United States District Court, D. Kansas
MEMORANDUM & ORDER
W. LUNGSTRUM, UNITED STATES DISTRICT JUDGE
filed this lawsuit against his employer, General Motors LLC
(“GM”), alleging that GM demoted plaintiff from a
supervisory position to a non-supervisory position on the
basis of his race. Plaintiff's race discrimination claim
is asserted under both Title VII of the Civil Rights Act of
1964, 42 U.S.C. § 2000e et seq., and 42 U.S.C. §
1981. Plaintiff further alleges that GM demoted him from a
supervisory position to a non-supervisory position in
retaliation for plaintiff's engaging in protected
activity. Plaintiff's retaliation claim is asserted under
Title VII. This matter is presently before the court on
defendant's motion for summary judgment (doc. 29). As
will be explained, the motion is granted with respect to
plaintiff's race discrimination claim and is denied with
respect to plaintiff's retaliation claim.
following facts are uncontroverted, stipulated in the
pretrial order, or related in the light most favorable to
plaintiff as the nonmoving party. Plaintiff Cleatus
“Skip” Marshall, an African-American male, has
been employed with defendant General Motors LLC since 1995,
when he began working as an hourly employee at
defendant's automobile assembly plant in Janesville,
Wisconsin. In 2009, the Janesville plant closed and plaintiff
transferred to defendant's automobile assembly plant in
the Fairfax district of Kansas City, Kansas. He has been
employed at the Fairfax plant since August 2009.
December 2013, plaintiff became a “per diem”
group leader. A per diem group leader is an hourly employee
assigned to manage 30 to 40 hourly employees. Per diem group
leaders may be terminated at the end of any shift on any day
upon notice by management, but generally a per diem group
leader assignment lasts at least 12 months. Prior to his
selection, plaintiff submitted a resume and interviewed with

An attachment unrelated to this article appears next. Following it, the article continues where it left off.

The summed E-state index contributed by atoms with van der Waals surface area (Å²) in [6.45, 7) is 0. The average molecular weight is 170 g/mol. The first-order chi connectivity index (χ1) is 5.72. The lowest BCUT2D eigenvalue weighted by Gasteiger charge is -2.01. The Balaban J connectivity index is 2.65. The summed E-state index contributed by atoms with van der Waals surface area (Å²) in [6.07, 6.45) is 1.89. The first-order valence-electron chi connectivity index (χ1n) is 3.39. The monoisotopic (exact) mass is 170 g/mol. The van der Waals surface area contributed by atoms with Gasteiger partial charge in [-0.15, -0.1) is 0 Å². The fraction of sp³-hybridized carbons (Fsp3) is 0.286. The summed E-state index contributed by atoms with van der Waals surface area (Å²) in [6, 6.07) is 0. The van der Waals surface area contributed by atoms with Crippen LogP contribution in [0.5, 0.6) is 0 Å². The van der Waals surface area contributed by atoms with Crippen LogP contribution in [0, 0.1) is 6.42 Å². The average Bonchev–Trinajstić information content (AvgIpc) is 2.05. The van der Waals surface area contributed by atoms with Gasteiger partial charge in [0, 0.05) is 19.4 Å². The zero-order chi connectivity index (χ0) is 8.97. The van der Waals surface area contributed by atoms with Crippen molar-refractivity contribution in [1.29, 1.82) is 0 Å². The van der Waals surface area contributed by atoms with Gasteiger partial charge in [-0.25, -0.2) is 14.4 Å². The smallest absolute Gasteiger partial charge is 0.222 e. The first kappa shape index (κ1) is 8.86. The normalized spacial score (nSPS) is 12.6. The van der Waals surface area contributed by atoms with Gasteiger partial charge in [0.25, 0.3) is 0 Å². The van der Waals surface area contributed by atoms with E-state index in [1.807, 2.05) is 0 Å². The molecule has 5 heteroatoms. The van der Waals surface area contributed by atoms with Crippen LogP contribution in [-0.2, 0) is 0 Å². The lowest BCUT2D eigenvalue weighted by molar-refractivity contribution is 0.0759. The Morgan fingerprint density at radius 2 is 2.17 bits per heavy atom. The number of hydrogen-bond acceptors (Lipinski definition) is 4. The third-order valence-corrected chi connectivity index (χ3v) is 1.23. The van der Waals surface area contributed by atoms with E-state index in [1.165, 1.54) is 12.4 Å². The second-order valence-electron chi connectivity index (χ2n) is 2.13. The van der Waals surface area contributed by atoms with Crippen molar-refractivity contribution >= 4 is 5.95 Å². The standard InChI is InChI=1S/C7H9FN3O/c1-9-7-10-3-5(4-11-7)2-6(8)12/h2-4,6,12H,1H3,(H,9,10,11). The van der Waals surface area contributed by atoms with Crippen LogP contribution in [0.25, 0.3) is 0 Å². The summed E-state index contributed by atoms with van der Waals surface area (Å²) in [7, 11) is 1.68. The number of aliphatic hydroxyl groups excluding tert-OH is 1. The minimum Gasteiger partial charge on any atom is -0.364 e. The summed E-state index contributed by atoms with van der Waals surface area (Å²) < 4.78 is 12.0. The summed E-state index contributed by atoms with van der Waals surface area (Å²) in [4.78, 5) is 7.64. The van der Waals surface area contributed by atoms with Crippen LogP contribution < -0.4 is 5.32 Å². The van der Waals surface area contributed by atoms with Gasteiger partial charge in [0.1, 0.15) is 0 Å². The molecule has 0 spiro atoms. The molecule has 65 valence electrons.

Jean Manning and Danean Myers, both of whom were operations
managers in the plant's quality department. Both Ms.
Manning and Ms. Myers are Caucasian. Plaintiff was offered
and accepted the per diem group leader position and was
assigned to the Quality Department on the third shift. As a
per diem group leader, plaintiff did not receive regular or
periodic written performance evaluations.
plaintiff began his per diem assignment, he reported directly
to Ms. Myers. The record does not reflect any
performance-related issues that plaintiff had while working
under Ms. Myers' supervision and plaintiff's
personnel file contains no documentation of any performance
deficiencies during the time period he was supervised by Ms.
Myers. In July 2014, plaintiff began reporting to Ms.
Manning. Ms. Myers did not inform Ms. Manning of any
deficiencies in plaintiff's work performance. At that
time, Ms. Manning supervised approximately 10 to 12 group
leaders across three shifts, three of whom, including
plaintiff, were African-American. The record contains no
evidence of any performance deficiencies during the first
seven months that plaintiff worked under Ms. Manning's
supervision. Moreover, in December 2014, plaintiff's per
diem assignment was extended for an additional 12 months and,
in January 2015, plaintiff was selected to assist GM's
Wentzville plant during a slow period at the Fairfax plant.
Plaintiff worked at the Wentzville plant for approximately
February 2015, Ms. Manning had a discussion with plaintiff
regarding “VTIMs, ” which are jobs that are not
properly processed by the driver on the CARE line. The CARE
line is the final inspection station in the assembly process.
Ms. Manning memorialized the discussion by writing that
“it was obvious [plaintiff] did not understand the
process, ” and that she had explained the process to
him as well as the need to address the team member who had